As the head of Berlin's Nazis, Goebbels chose Bernhard Weiss, the Jewish deputy chief of the city's police force, as a target of his anti-Semitic agitation. Goebbels nicknamed him "Isidore" and, after Weiss sued Goebbels for libel and won, he called him "Weiss, whom one isn't allowed to call Isidore." Goebbels derided Weiss's police officers as "Bernhardiner" ("St. Bernard dogs") and "Weiss guardsmen."
Young party members sang satirical songs about "Isidore" and wore "Isidore" masks -- and they often had the laughs on their side. Indeed, the Nazis used coarse humor as a sharp weapon in their struggle with the Weimar Republic. "We scoffed at an entire system and brought it down with resounding laughter," Gunter d'Alquen, the young editor-in-chief of Das Schwarze Korps (The Black Corps) wrote in 1937. This was the official newspaper of the Schutzstaffel ("Protection Squadron"), or SS, which was founded in 1925 as a sort of Praetorian Guard for Hitler.
Goebbels believed that "horseplay is necessary." At a showing of a film adaptation of the pacifist novel "Im Westen nichts Neues" ("All Quiet on the Western Front") on Dec. 5, 1930, at the Mozartsaal cinema on Berlin's Nollendorfplatz, members of the SA released white mice into the audience. Screaming women caused the film to be interrupted while SA men roared with laughter. Goebbels himself was sitting in the audience.
He justified his strategy of provocation by saying that the Nazis could be accused of many things, but certainly not of being dull. Street battles and brawls at political meetings forged a sense of unity and camaraderie among party members in Berlin. On May 1, 1927, Hitler spoke to them for the first time at the dignified Clou concert hall. Goebbels enjoyed Hitler's confidence and was moved to tears by his speech about "space and the people."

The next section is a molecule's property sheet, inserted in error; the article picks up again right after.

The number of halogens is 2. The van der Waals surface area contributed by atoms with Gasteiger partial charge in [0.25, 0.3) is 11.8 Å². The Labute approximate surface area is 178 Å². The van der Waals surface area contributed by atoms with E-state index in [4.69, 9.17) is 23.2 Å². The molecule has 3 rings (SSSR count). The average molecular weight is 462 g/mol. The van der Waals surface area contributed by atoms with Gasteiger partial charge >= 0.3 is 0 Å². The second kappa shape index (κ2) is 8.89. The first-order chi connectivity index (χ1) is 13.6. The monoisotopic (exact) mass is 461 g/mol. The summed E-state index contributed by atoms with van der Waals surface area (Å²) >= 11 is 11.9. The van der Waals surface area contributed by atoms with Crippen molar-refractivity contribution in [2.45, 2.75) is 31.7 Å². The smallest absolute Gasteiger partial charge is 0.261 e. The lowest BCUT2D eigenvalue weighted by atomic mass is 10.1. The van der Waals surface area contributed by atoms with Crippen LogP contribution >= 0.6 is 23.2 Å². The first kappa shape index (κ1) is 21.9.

Party members in Berlin loved the man they called "our Dr. Goebbels" because he spent time in direct contact with them. He comforted the severely wounded, held the hands of the dying and attended the funerals of the dead.
Modest Initial Success
Goebbels, who was unable to fight in World War I because of his deformed right leg, proved to be the top soldier of an army fighting an insidious civil war. During it, the Nazis survived severe challenges. Five days after Hitler's speech at the Clou, the police banned the Nazi Party in Berlin. But that didn't stop its ascent. Goebbels, who had read the memoirs of August Bebel, a Marxist politician and co-founder of the Social Democratic Party (SPD) in Germany, had learned a lesson from the Social Democrats' struggle against Bismarck's anti-socialist laws.
The Nazis established seemingly harmless groups, such as bowling, savings and swimming clubs. Using the motto "Not dead, despite the ban," Goebbels established the newspaper Der Angriff (The Attack) in July 1927, initially as a weekly. The subheading, "For the Oppressed -- Against the Exploiters," targeted working-class readers.
At first, the Nazis enjoyed only modest success. Some 39,000 Berliners, or 1.6 percent of the city's entire population, voted for Hitler's party in the May 1928 election to the Reichstag, as the parliament was called. However, Berlin's ban on the Nazi Party was lifted for the election campaign. When Goebbels became one of 12 Nazi members of the Reichstag, he did so with the challenging words: "We have nothing to do with the parliament. We reject it from within."
Indeed, the strategy of the Berlin branch of the Nazi Party was to serve as an extra-parliamentary opposition, forming cells on the street and in businesses, using the communist approach as a model. In 1928, the party staged a rally with several thousand supporters, filling the Sportpalast winter sports venue on Potsdamer Strasse.
In 1929, the party headed by "bandit-in-chief Goebbels," as the communists called him, captured 5.8 percent of the vote for city council, securing 13 seats in the city's parliament.
The Weimar Republic's "system," which the Nazis attacked, was relatively stable for a long time. But that changed in late October 1929, when the stock market in New York crashed. Mass unemployment rose sharply, increasing the potential for urban unrest.